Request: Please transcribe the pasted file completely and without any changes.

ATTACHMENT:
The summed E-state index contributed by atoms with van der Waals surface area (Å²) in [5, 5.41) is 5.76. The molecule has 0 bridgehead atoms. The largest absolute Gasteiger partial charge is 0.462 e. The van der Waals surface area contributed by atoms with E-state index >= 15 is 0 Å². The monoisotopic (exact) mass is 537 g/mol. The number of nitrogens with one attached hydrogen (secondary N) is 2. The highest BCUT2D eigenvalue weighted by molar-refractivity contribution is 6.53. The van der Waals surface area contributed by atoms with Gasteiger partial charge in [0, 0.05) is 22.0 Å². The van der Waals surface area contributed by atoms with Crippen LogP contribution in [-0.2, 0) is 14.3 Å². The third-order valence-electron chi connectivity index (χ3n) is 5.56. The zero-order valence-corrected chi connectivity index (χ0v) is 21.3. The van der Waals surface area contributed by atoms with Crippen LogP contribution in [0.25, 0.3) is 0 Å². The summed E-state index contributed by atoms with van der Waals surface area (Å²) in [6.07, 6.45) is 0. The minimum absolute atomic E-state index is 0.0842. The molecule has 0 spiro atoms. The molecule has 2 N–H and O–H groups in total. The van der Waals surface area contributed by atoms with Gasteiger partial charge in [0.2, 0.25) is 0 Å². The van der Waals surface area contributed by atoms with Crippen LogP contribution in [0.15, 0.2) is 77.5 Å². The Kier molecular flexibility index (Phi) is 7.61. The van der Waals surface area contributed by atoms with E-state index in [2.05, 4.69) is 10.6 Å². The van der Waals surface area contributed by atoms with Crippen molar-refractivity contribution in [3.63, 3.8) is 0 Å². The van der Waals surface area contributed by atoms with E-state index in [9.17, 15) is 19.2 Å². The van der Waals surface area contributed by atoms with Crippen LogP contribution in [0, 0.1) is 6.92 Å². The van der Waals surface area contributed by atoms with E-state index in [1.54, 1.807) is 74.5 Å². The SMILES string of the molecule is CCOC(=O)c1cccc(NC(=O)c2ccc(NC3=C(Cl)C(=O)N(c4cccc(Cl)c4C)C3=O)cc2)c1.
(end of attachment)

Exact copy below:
The summed E-state index contributed by atoms with van der Waals surface area (Å²) in [5, 5.41) is 5.76. The molecule has 0 bridgehead atoms. The largest absolute Gasteiger partial charge is 0.462 e. The van der Waals surface area contributed by atoms with E-state index >= 15 is 0 Å². The monoisotopic (exact) mass is 537 g/mol. The number of nitrogens with one attached hydrogen (secondary N) is 2. The highest BCUT2D eigenvalue weighted by molar-refractivity contribution is 6.53. The van der Waals surface area contributed by atoms with Gasteiger partial charge in [0, 0.05) is 22.0 Å². The van der Waals surface area contributed by atoms with Crippen LogP contribution in [-0.2, 0) is 14.3 Å². The third-order valence-electron chi connectivity index (χ3n) is 5.56. The zero-order valence-corrected chi connectivity index (χ0v) is 21.3. The van der Waals surface area contributed by atoms with Crippen LogP contribution in [0.25, 0.3) is 0 Å². The summed E-state index contributed by atoms with van der Waals surface area (Å²) in [6.07, 6.45) is 0. The minimum absolute atomic E-state index is 0.0842. The molecule has 0 spiro atoms. The molecule has 2 N–H and O–H groups in total. The van der Waals surface area contributed by atoms with Gasteiger partial charge in [0.2, 0.25) is 0 Å². The van der Waals surface area contributed by atoms with Crippen LogP contribution in [0.15, 0.2) is 77.5 Å². The Kier molecular flexibility index (Phi) is 7.61. The van der Waals surface area contributed by atoms with E-state index in [2.05, 4.69) is 10.6 Å². The van der Waals surface area contributed by atoms with Crippen molar-refractivity contribution in [3.63, 3.8) is 0 Å². The van der Waals surface area contributed by atoms with E-state index in [9.17, 15) is 19.2 Å². The van der Waals surface area contributed by atoms with Crippen LogP contribution in [0, 0.1) is 6.92 Å². The van der Waals surface area contributed by atoms with E-state index in [1.54, 1.807) is 74.5 Å². The SMILES string of the molecule is CCOC(=O)c1cccc(NC(=O)c2ccc(NC3=C(Cl)C(=O)N(c4cccc(Cl)c4C)C3=O)cc2)c1.